The Local Authority as an Essential Building Block in Handling Emergencies

Brig. Gen. (res.) Nitzan Nuriel reviews the tools provided by the Israeli government to local authorities so that they may conduct their own preparations for the emergencies expected to develop in the various sectors. Opinion

Photo: Meir Azulay

The IDF recently conducted another national home front training exercise, codenamed "Turning Point". This exercise is expected to trigger a series of summations and lesson-drawing processes whose conclusions will be stored along with those of the previous exercises. The objective of this column is to critically review the tools provided to local authorities so that they may conduct their own preparations for the emergencies expected to develop in the various sectors. In other words, does the local authority, in its present configuration and using the tools currently available to it, actually constitute the basic building block in the process of handling emergencies? If not, what complementary resources should be provided so that the local authority possess the relevant tools?

The lessons of the Second Lebanon War regarding the operations of the IDF Home Front Command and its working relations with the local authorities were already addressed in a countless number of reports, in view of which many changes have been made with the intention of empowering the local authorities.

The linkage between authority and responsibility is indisputable, namely – if we assigned a mission to a certain element, it would be our duty to ensure that the authority delegated to that element is compatible with the responsibility it is expected to assume owing to the very definition of the mission but equally owing to the extent to which that element is capable of accomplishing the missions assigned to it.

The Israeli national security concept, with regard to internal security aspects as well as to border security aspects, assigns a precedence to preventive measures, with the intention of minimizing the need to act after the emergency situation had already begun. In coming to examine the preventive measures with which we provide the local authorities, the picture that emerges is worrisome. A few examples are described below.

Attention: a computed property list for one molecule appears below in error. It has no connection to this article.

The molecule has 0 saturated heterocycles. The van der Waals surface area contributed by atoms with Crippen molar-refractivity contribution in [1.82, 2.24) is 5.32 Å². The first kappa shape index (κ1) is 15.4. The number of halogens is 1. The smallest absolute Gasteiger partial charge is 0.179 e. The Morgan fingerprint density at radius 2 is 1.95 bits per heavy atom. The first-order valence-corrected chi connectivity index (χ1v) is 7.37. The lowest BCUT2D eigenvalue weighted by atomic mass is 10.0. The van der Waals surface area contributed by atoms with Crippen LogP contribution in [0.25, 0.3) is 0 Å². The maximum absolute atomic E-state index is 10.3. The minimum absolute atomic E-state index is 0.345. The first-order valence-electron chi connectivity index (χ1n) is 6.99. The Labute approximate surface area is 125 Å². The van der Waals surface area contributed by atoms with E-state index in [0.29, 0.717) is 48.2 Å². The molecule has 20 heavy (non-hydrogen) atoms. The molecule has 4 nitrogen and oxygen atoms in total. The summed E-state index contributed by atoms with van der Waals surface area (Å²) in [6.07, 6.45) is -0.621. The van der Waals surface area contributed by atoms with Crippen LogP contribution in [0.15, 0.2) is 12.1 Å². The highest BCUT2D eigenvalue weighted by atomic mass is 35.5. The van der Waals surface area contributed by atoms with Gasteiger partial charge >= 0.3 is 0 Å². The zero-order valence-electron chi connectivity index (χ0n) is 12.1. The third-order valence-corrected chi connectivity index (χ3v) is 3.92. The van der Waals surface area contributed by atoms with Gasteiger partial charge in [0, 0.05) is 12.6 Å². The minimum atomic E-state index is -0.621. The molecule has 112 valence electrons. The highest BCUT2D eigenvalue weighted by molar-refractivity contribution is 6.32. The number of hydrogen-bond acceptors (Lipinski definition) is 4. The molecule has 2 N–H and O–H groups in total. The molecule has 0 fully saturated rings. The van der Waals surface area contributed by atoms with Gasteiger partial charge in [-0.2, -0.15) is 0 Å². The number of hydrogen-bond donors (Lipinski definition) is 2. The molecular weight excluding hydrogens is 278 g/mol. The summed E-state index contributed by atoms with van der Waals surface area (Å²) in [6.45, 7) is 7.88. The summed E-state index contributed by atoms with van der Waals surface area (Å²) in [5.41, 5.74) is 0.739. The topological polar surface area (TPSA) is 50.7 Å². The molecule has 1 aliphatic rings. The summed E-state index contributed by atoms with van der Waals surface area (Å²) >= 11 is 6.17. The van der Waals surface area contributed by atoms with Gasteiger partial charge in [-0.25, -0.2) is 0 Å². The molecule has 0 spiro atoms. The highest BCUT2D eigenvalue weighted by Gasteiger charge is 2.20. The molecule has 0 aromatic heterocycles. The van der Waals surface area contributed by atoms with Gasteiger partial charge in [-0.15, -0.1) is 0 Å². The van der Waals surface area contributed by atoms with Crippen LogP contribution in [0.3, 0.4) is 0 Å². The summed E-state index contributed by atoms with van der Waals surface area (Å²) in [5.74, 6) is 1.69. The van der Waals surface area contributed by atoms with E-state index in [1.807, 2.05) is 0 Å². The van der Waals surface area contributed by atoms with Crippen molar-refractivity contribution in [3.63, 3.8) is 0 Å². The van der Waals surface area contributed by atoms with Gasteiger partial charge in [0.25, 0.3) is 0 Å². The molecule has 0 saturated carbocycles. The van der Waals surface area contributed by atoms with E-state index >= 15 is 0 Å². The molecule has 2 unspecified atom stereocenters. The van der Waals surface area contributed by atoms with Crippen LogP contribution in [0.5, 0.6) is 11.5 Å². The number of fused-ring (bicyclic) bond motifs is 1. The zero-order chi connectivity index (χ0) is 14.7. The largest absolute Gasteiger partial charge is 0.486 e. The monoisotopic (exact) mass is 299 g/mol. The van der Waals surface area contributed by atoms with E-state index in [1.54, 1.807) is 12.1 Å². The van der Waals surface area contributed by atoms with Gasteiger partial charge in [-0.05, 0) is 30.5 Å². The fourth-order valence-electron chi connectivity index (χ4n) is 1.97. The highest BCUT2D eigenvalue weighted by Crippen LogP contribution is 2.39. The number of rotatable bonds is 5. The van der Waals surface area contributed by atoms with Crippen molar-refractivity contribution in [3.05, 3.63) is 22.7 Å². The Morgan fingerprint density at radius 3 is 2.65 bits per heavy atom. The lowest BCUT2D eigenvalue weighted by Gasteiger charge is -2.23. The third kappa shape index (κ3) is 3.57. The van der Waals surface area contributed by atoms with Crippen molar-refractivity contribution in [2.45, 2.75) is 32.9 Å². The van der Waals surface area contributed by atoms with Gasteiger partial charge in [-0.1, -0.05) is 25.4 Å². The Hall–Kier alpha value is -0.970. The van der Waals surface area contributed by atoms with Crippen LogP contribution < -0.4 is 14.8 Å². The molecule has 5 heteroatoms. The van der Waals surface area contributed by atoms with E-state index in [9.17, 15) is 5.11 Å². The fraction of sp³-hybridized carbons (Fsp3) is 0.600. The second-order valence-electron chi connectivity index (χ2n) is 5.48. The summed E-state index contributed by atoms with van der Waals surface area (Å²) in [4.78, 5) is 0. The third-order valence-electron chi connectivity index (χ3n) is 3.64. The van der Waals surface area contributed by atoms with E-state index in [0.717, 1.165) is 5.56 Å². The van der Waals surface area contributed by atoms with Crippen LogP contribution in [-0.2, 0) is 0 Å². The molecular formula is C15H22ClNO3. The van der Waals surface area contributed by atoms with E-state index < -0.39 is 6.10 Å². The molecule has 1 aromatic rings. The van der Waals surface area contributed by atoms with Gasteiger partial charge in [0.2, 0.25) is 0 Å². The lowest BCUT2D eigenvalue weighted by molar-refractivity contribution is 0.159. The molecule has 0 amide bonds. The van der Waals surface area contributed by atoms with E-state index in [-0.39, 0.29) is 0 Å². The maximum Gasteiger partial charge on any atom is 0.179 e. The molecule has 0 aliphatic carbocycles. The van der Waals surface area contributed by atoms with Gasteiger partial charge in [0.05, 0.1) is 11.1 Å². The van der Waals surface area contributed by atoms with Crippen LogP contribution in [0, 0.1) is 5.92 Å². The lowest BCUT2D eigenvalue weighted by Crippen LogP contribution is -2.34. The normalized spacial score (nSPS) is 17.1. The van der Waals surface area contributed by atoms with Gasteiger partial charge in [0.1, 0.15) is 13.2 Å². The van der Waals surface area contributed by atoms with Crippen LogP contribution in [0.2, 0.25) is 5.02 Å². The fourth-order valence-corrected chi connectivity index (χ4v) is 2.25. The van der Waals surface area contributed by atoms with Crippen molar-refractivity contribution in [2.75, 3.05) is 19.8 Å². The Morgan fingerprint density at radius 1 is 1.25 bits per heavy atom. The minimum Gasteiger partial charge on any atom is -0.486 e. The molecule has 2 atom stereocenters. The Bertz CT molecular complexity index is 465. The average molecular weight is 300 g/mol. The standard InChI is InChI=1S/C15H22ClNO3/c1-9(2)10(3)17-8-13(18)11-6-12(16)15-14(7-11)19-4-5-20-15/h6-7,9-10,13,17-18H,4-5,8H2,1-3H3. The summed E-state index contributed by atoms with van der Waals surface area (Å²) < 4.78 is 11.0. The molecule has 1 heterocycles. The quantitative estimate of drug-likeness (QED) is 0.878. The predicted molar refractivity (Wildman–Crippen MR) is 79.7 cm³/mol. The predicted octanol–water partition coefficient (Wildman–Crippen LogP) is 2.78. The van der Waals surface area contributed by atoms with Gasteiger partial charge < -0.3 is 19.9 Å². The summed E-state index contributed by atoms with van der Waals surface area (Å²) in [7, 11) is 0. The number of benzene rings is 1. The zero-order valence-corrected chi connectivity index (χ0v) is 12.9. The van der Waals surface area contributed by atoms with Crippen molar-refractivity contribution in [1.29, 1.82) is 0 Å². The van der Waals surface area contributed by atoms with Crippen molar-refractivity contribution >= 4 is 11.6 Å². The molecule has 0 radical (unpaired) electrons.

Collection of intelligence in the social media – this activity is a highly significant factor in the context of the effort to locate radical elements that possess the potential of engaging in terrorism or violence. Local authorities possess neither the tools nor the authority to collect intelligence in the social media.

Removal of hazards – in this case, too, even if the local authority believes that a certain activity or enterprise, or a part thereof, does not contribute to security (to put it mildly), it will not be able to remove it. Instead, it will have to initiate an exhausting bureaucratic process that might not even reach a timely conclusion (refer to the case of the ammonia tank near Haifa as a test case).

Training exercises – assuming that practicing makes a considerable contribution to preparedness, to the lesson-drawing process and to the ability to improve the potential capacity for dealing with emergencies, this field, too, is not under the complete control of the local authority, as it cannot force the auxiliary elements and/or enterprises within its jurisdiction to participate in training exercises.

Practically speaking, I believe that a new and different way of thinking is required regarding the manner in which we expect the local authority to constitute the basic building block in the process of coping with emergency situations. We should emphasize the preventive elements (some of which were outlined above). It is unfair to assign the responsibility to the local authority without providing it with the relevant authority.

The way to perform this process effectively is to establish two or three work groups that would attempt to develop an improved model for the three types of local authorities we have in Israel: urban municipalities, local councils and regional councils (naturally, there are other, secondary types but it is not my intention to address them in this column). Such a process, intended to examine the ways to enhance the preventive capabilities, will no doubt improve the resolve and resilience of the local authorities and ratify the intention to regard the local authority as the basic building block in the process of handling emergencies.

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Brig. Gen. (res.) Nitzan Nuriel is the former head of Israel's Counterterrorism Bureau. He served in the IDF for nearly 30 years, during which he served as the IDF Ground Forces attaché in Washington, among other roles.  

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